> between -Fs/2 and Fs/2.  I know we are restricting our attention to the
> discrete frequency range [-1/2, 1/2]. Everything else outside this range is
> periodic. nothing new. All we need to look for is within  [-1/2, 1/2].
> But what happens to a continuous sinusoid having frequency F>Fs/2? Does it
> get ignored? Or does it information appear the same as a sinusoid having
> lower or higher frequency? If so, it means that real information contained
> in high frequency sinusoids F>Fs/2 gets lost, correct?
>
> So if we have an analog signal g(t) having a bandwidth W of continuous
> frequencies, once we fix the sampling frequency Fs, we can only properly
> represent those continuous frequencies that have a value smaller or equal
> to Fs/2. All those other frequencies are not "well represented" and cause
> artifacts in the spectrum (aliasing).
> The choice of Fs is therefore fundamental. If we knew the bandwidth W a
> priori, we could choose Fs to be 2W....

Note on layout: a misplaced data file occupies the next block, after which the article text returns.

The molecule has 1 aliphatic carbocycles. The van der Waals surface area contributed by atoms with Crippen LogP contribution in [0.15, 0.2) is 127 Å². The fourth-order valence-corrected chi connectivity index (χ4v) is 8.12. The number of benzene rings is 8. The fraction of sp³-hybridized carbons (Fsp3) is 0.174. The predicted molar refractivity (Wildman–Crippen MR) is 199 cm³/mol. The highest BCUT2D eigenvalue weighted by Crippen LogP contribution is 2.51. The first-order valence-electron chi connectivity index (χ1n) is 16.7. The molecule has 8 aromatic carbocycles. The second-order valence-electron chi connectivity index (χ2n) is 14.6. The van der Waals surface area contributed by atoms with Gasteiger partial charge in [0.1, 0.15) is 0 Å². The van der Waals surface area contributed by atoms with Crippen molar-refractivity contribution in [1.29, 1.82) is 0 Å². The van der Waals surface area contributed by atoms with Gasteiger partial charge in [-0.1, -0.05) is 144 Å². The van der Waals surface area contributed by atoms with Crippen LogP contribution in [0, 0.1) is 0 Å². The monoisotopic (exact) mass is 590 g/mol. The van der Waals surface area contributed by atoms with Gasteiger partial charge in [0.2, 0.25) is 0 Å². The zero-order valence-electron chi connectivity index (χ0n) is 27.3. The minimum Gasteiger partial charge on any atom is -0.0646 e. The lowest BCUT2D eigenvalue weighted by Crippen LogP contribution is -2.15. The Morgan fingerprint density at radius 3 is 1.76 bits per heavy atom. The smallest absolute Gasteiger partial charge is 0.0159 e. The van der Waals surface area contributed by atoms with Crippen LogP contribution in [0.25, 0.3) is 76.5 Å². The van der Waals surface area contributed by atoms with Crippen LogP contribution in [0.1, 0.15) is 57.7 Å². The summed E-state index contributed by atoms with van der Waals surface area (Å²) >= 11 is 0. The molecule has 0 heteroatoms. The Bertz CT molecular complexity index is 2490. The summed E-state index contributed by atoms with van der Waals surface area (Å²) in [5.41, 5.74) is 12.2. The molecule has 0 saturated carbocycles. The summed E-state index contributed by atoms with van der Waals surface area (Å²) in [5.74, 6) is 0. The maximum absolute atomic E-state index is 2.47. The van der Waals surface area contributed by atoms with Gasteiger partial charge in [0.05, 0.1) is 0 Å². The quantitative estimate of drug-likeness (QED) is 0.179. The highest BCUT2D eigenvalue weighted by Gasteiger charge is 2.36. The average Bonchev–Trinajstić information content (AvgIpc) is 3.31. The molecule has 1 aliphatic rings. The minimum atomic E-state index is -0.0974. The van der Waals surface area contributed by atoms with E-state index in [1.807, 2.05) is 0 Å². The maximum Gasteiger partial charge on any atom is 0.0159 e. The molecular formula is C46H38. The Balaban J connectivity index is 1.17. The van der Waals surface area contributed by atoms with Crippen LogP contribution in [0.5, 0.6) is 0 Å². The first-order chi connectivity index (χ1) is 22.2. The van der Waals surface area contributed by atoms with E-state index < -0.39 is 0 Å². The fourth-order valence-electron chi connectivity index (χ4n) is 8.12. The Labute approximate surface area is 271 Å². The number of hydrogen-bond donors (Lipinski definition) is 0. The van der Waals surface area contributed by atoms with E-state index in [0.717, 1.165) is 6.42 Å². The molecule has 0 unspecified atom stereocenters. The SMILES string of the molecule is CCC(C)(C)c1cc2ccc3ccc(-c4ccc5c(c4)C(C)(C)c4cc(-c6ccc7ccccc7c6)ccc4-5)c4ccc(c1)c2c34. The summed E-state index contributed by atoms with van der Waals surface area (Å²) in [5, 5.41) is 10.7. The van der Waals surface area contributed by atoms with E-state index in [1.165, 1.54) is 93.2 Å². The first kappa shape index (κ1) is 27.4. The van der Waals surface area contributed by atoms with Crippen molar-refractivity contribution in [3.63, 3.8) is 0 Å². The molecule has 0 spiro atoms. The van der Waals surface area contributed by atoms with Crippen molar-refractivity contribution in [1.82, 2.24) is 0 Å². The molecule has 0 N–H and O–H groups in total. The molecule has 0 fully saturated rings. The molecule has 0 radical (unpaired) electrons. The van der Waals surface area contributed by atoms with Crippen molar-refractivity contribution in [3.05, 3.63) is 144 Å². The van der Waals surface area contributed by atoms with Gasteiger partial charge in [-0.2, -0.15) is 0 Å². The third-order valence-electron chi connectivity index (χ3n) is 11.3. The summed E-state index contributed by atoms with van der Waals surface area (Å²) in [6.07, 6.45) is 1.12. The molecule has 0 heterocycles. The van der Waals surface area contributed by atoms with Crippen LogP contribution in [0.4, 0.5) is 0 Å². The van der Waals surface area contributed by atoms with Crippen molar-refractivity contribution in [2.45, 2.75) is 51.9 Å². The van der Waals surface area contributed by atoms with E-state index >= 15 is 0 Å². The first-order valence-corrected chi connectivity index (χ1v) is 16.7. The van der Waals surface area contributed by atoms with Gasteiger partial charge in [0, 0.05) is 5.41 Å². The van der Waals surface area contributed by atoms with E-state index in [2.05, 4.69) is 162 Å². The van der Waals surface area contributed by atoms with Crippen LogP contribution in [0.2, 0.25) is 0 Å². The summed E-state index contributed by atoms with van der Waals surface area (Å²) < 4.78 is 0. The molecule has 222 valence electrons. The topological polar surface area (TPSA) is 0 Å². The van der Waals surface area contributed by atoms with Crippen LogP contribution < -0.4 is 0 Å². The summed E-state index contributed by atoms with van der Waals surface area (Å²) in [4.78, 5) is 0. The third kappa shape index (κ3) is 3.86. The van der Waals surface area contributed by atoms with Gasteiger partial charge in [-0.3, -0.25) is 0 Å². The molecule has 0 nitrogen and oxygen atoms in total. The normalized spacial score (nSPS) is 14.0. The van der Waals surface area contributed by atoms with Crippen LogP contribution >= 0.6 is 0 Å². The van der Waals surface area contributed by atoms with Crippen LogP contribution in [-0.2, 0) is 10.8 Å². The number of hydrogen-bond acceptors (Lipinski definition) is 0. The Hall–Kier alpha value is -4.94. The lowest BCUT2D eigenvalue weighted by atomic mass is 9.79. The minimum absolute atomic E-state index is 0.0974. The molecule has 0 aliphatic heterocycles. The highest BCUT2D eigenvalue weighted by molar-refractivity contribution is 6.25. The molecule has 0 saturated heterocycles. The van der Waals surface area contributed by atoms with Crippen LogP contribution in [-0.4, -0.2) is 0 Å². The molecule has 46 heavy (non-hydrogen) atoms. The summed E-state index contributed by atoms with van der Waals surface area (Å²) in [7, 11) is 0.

> But we often don't know W for an analog signal g(t). We a numerically
> trying to find the FT of the signal itself. Sometimes we are given an
> analytic expression for g(t), maybe after laborious theoretical
> calculations. Its Fourier transform may not be easy to calculate
> analytically so we try to do it numerically...
>
> How will we know that our numerical FFT is a good approximation of the
> theoretical spectrum? In real life we apply antialiasing filters, etc... to
> fix the bandwidth W....But if we are simply doing numerical calculations we
> cannot do that or infer that W has a certain value...we could guess a value